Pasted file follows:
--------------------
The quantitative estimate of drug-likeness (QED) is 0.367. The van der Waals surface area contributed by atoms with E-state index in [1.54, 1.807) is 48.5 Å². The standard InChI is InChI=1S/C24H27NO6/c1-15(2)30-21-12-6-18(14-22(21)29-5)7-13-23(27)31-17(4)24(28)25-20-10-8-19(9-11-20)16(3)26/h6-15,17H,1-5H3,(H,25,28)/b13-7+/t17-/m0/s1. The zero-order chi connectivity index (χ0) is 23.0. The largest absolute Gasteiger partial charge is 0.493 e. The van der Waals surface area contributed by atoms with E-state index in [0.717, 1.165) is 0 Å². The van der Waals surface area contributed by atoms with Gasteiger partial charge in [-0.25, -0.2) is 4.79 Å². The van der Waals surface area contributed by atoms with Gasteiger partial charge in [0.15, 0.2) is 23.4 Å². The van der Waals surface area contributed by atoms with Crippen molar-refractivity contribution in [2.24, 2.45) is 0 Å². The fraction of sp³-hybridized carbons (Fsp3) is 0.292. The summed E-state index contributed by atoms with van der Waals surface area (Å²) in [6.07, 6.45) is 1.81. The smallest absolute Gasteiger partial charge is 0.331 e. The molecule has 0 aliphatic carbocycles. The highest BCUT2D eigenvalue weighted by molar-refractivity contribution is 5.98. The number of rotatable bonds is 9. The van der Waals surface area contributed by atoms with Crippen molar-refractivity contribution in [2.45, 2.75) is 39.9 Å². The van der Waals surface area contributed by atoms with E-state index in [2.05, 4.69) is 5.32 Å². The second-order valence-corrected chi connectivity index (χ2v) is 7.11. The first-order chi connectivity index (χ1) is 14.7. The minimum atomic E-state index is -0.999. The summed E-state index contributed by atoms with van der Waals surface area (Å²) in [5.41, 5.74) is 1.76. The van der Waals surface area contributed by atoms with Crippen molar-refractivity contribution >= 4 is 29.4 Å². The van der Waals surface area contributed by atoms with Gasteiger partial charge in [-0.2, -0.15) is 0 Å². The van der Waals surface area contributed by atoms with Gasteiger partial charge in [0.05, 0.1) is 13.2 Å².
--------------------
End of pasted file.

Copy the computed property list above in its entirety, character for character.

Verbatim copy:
The quantitative estimate of drug-likeness (QED) is 0.367. The van der Waals surface area contributed by atoms with E-state index in [1.54, 1.807) is 48.5 Å². The standard InChI is InChI=1S/C24H27NO6/c1-15(2)30-21-12-6-18(14-22(21)29-5)7-13-23(27)31-17(4)24(28)25-20-10-8-19(9-11-20)16(3)26/h6-15,17H,1-5H3,(H,25,28)/b13-7+/t17-/m0/s1. The zero-order chi connectivity index (χ0) is 23.0. The largest absolute Gasteiger partial charge is 0.493 e. The van der Waals surface area contributed by atoms with E-state index in [0.717, 1.165) is 0 Å². The van der Waals surface area contributed by atoms with Gasteiger partial charge in [-0.25, -0.2) is 4.79 Å². The van der Waals surface area contributed by atoms with Gasteiger partial charge in [0.15, 0.2) is 23.4 Å². The van der Waals surface area contributed by atoms with Crippen molar-refractivity contribution in [2.24, 2.45) is 0 Å². The fraction of sp³-hybridized carbons (Fsp3) is 0.292. The summed E-state index contributed by atoms with van der Waals surface area (Å²) in [6.07, 6.45) is 1.81. The smallest absolute Gasteiger partial charge is 0.331 e. The molecule has 0 aliphatic carbocycles. The highest BCUT2D eigenvalue weighted by molar-refractivity contribution is 5.98. The number of rotatable bonds is 9. The van der Waals surface area contributed by atoms with Crippen molar-refractivity contribution in [2.45, 2.75) is 39.9 Å². The van der Waals surface area contributed by atoms with E-state index in [2.05, 4.69) is 5.32 Å². The second-order valence-corrected chi connectivity index (χ2v) is 7.11. The first-order chi connectivity index (χ1) is 14.7. The minimum atomic E-state index is -0.999. The summed E-state index contributed by atoms with van der Waals surface area (Å²) in [5.41, 5.74) is 1.76. The van der Waals surface area contributed by atoms with Crippen molar-refractivity contribution >= 4 is 29.4 Å². The van der Waals surface area contributed by atoms with Gasteiger partial charge in [-0.2, -0.15) is 0 Å². The van der Waals surface area contributed by atoms with Gasteiger partial charge in [0.05, 0.1) is 13.2 Å².